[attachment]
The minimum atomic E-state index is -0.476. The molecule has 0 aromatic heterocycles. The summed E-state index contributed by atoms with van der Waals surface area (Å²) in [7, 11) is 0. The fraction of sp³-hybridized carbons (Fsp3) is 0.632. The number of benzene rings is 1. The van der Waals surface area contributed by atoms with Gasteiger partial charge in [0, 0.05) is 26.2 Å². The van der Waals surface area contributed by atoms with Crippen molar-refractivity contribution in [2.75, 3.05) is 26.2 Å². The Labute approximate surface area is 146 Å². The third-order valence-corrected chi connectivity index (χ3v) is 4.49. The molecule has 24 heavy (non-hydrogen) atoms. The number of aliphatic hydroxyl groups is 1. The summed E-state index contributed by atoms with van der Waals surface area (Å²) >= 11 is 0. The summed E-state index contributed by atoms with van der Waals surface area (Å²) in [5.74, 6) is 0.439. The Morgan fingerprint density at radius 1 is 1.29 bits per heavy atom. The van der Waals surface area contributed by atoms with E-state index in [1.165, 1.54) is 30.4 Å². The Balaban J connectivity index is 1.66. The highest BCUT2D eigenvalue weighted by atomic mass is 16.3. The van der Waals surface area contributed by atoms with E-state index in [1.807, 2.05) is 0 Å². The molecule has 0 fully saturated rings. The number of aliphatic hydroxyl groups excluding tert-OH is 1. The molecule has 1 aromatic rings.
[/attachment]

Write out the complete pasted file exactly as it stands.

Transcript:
The minimum atomic E-state index is -0.476. The molecule has 0 aromatic heterocycles. The summed E-state index contributed by atoms with van der Waals surface area (Å²) in [7, 11) is 0. The fraction of sp³-hybridized carbons (Fsp3) is 0.632. The number of benzene rings is 1. The van der Waals surface area contributed by atoms with Gasteiger partial charge in [0, 0.05) is 26.2 Å². The van der Waals surface area contributed by atoms with Crippen molar-refractivity contribution in [2.75, 3.05) is 26.2 Å². The Labute approximate surface area is 146 Å². The third-order valence-corrected chi connectivity index (χ3v) is 4.49. The molecule has 24 heavy (non-hydrogen) atoms. The number of aliphatic hydroxyl groups is 1. The summed E-state index contributed by atoms with van der Waals surface area (Å²) >= 11 is 0. The summed E-state index contributed by atoms with van der Waals surface area (Å²) in [5.74, 6) is 0.439. The Morgan fingerprint density at radius 1 is 1.29 bits per heavy atom. The van der Waals surface area contributed by atoms with E-state index in [1.165, 1.54) is 30.4 Å². The Balaban J connectivity index is 1.66. The highest BCUT2D eigenvalue weighted by atomic mass is 16.3. The van der Waals surface area contributed by atoms with E-state index in [1.807, 2.05) is 0 Å². The molecule has 0 fully saturated rings. The number of aliphatic hydroxyl groups excluding tert-OH is 1. The molecule has 1 aromatic rings.